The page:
China’s factory sector struggled to gain speed in September while Japanese inflation went backwards in August despite the best efforts of policymakers, underscoring the limits of stimulus in reviving world growth.
Friday’s unflattering figures bookmarked a week in which the IMF warned it would likely downgrade forecasts for the U.S. economy, and the World Trade Organization slashed its outlook for global trade flows.
That was unwelcome news for markets spooked by troubles at Deutsche Bank, whose U.S. shares took a hammering on reports some hedge funds had reduced financial exposure to Germany’s largest lender.
The bank said the “vast majority” of its clients remained supportive, but the situation still drew comparisons to the 2008 failure of Lehman and the resulting global financial crisis.
There was at least some evidence that China, the world’s second largest economy, had stabilized, if only because of a burst of government spending and a red-hot housing market.
The Caixin measure of manufacturing activity (PMI) edged up a tenth of a percentage point to 50.1, led by output and new orders. While the move was marginal, it was only the second time the index had reached positive territory since February 2015.
The U.S. economy also looked to have bounced back in the third quarter, while a string of data showed Europe weathered Britain’s Brexit vote better than many had feared.
All of which encouraged Barclays to nudge up its 2017 call for global growth to 3.5%, from an expected 3.1% this year. Yet a true lift-off still seems remote.
“Given the modest acceleration in growth that we forecast and the many downside risks around these forecasts, it seems overly optimistic to suggest that the global economy has reached “escape velocity,”” said Barclays economist David Fernandez.
His list of headwinds included a miserly pace of global business investment, lackluster productivity, sluggish wage growth and too-low inflation.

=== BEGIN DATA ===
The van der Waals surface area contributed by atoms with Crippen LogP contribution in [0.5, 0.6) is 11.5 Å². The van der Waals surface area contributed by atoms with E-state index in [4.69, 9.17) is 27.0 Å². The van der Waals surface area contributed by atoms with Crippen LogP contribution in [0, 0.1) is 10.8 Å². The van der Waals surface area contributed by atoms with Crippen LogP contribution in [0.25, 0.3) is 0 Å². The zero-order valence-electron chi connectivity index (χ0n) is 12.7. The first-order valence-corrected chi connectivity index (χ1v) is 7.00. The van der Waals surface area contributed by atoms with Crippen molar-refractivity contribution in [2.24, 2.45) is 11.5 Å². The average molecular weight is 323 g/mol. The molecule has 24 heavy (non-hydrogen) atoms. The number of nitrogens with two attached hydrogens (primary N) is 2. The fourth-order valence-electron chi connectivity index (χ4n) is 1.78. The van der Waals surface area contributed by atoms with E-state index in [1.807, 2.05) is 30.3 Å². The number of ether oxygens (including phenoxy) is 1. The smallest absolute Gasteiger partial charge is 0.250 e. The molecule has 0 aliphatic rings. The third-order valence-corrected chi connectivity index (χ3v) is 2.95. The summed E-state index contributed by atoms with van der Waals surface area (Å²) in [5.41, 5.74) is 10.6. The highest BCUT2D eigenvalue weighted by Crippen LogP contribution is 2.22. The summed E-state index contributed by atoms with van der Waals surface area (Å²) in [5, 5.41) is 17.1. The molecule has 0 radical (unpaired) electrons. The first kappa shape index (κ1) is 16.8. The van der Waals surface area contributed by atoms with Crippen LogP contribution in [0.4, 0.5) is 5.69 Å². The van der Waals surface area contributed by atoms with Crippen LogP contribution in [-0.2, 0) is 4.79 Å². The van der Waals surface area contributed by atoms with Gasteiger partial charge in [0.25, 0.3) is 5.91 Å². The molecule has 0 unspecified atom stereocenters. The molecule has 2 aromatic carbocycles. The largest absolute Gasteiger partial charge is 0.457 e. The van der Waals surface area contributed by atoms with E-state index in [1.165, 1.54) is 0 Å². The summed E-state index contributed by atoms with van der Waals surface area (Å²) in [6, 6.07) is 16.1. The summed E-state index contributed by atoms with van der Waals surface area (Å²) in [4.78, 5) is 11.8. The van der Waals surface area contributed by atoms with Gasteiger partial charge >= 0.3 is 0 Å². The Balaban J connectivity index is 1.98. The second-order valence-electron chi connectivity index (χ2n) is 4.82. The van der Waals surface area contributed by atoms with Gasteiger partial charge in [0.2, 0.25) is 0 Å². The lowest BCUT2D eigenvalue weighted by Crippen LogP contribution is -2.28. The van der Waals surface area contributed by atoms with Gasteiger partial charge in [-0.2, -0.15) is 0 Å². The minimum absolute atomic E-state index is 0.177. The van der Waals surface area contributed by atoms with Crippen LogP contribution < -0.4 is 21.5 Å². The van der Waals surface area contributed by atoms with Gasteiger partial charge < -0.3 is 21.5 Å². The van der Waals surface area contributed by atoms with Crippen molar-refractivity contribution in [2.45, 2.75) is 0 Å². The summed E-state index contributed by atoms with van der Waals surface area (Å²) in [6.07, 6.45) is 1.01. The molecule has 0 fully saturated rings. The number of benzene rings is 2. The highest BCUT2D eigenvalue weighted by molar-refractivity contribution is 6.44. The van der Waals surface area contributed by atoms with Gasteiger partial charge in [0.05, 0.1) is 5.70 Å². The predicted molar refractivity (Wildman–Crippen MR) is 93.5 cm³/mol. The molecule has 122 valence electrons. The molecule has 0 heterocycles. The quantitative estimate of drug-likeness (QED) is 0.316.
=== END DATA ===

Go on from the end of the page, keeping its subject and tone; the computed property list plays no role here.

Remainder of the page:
“Although these trends do not seem to be worsening, there are few signs – despite tremendous policy efforts – of any meaningful turnaround,” said Fernandez.
The limits of policy stimulus were all to evident in Japan where core consumer prices fell 0.5% in August from a year earlier, the largest drop since March 2013.
The data seemed to mock the Bank of Japan’s recent pledge not only to boost inflation to 2% but to lift it above that, so far unreachable, target for a sustained period.
Nor were Japanese consumers cooperating. Household spending sank 4.6% in the year to August, almost twice the fall expected by analysts.
Indeed, Friday’s data across Asia were littered with unwanted milestones.
In tech bellwether South Korea, factory output suffered the steepest decline in 19 months in August as strikes stalled auto production. Things were no better in September with the Nikkei/Markit measure of manufacturing falling to a 14-month trough at 47.6 as new export orders hit their lowest since mid-2013.
Malaysia’s version of the PMI contracted for the 18th straight month in September as new export orders dropped at the fastest pace in three months.
Inflation, or the lack of it, will also feature heavily in European and U.S. data due later on Friday.
The flash measure of consumer price inflation in the euro zone is forecast to rise an annual 0.4% in September. That would be up from 0.2% in August but still a world away from the European Central Bank’s target of just under 2%.
The Federal Reserve’s preferred measure of U.S. inflation, the core personal consumption expenditures index, is seen stuck at 1.6% for the year to September, exactly where it has been since March.